Malaysian sexologist stresses importance of communication for better sex life

Virtual charity event 'Flirt' brings together a diverse line-up of guest speakers to share their knowledge and take on various sexual topics this Sunday. — Picture via Facebook/malaysianaidsfoundatio
Virtual charity event 'Flirt' brings together a diverse line-up of guest speakers to share their knowledge and take on various sexual topics this Sunday. — Picture via Facebook/malaysianaidsfoundatio

KUALA LUMPUR, Sept 9 — Everybody thinks about sex, but many are still ashamed to talk about it — even with their partner.

Despite sexual liberalisation over the past few decades, there still seems to be a dominant mentality that sex is something you do, and not talk about.

According to sexologist and sexual health practitioner Dr Rachael Winston, infidelity and lack of intimacy are two of the top five reasons for divorce among couples nowadays.

She added that the underlying issues are mostly linked to lack of open communication between partners.

And that’s where her role as a sexologist becomes paramount to keep the relationship together.

Simply put, Dr Winston said the role of a sexologist is to enhance intimacy between couples.

“A lot of people still don’t know that having a good sexual relationship with their partner can improve their mental, emotional and spiritual health,” she said.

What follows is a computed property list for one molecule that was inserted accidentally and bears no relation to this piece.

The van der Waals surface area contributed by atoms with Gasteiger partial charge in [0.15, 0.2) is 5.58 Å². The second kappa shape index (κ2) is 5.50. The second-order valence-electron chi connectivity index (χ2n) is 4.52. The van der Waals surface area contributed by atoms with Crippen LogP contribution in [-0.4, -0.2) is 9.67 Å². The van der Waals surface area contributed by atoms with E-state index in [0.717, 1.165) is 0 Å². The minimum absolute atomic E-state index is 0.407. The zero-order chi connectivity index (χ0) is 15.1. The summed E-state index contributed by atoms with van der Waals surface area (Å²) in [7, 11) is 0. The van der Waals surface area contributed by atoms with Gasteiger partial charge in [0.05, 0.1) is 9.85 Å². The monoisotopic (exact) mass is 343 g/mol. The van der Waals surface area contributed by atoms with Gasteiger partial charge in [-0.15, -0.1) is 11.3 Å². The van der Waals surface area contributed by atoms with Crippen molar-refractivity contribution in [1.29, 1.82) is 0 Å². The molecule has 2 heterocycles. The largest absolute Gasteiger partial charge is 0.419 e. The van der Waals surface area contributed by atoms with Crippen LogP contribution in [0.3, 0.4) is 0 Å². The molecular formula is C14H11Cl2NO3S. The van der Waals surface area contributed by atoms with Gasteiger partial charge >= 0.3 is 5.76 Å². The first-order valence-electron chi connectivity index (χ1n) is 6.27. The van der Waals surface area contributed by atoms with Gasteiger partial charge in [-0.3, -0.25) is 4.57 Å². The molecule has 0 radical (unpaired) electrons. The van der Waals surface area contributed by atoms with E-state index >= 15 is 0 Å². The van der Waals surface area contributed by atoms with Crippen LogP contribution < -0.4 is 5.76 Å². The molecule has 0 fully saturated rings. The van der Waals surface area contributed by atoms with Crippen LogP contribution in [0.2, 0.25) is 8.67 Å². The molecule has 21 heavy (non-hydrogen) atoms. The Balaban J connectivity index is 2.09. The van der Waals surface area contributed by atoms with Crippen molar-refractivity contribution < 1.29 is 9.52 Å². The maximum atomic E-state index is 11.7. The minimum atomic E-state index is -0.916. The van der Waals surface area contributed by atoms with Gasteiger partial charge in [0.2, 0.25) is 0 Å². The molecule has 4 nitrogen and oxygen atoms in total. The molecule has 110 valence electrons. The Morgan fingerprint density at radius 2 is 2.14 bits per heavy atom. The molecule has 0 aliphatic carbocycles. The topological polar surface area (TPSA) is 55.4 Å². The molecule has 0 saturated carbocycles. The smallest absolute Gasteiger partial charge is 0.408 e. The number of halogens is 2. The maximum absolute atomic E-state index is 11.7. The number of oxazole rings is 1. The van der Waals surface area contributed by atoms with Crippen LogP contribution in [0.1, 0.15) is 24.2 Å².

She added that sexology and sexual health go hand in hand as one focuses on sexual acts while the other looks at the adverse effects of improper sexual acts.

“It’s not only about teaching someone how to have sex, but preparing them mentally and emotionally for a sexual relationship,” said Dr Winston, who is also MUC Healthcare centre medical director.

Based on her experience seeing many patients daily, Dr Winston said the main cause of sexual problems among couples is rooted to the way they were brought up and lack of sex education.

Fear of rejection or being labelled as a pervert, physical insecurities, and not performing well enough are among the common issues Dr Winston said she often hears from her patients.

To help re-start her patient’s sexual life, Dr Winston said she would usually have a separate counselling session with both partners to find out about their sexual problems.

Next, she would call the couples for another counselling session together to have an open conversation with each other.

According to her, the idea of having both of them together is to start the conversation and encourage them to communicate with each other about sex.

In most cases, Dr Winston said the lack of sexual communication between couples leads to a sense of emptiness, infidelity and even divorce.

“When we look closely we notice that the issue, for most of them, roots back to their peers, the family, the environment they were brought up as well as financial issues.

“A lot of these problems are tackled from an emotional point of view rather than physical.”

Dr Winston said she also gets patients who have performance problems or would want to try out certain sexual acts like rough sex but don’t know how to express their desire with their partner.

“That’s when I tell them that it’s all about being able to freely express your sexual thoughts with your partner.

“You are not going to find out if your partner is willing to satisfy your sexual desire if you don’t tell him/her about it,” she said.

How to start the conversation?

Sexologist Dr Rachael Winston talks about the importance of open communication among couples when it comes to addressing their sexual needs. — Picture by Hari Anggara
Sexologist Dr Rachael Winston talks about the importance of open communication among couples when it comes to addressing their sexual needs. — Picture by Hari Anggara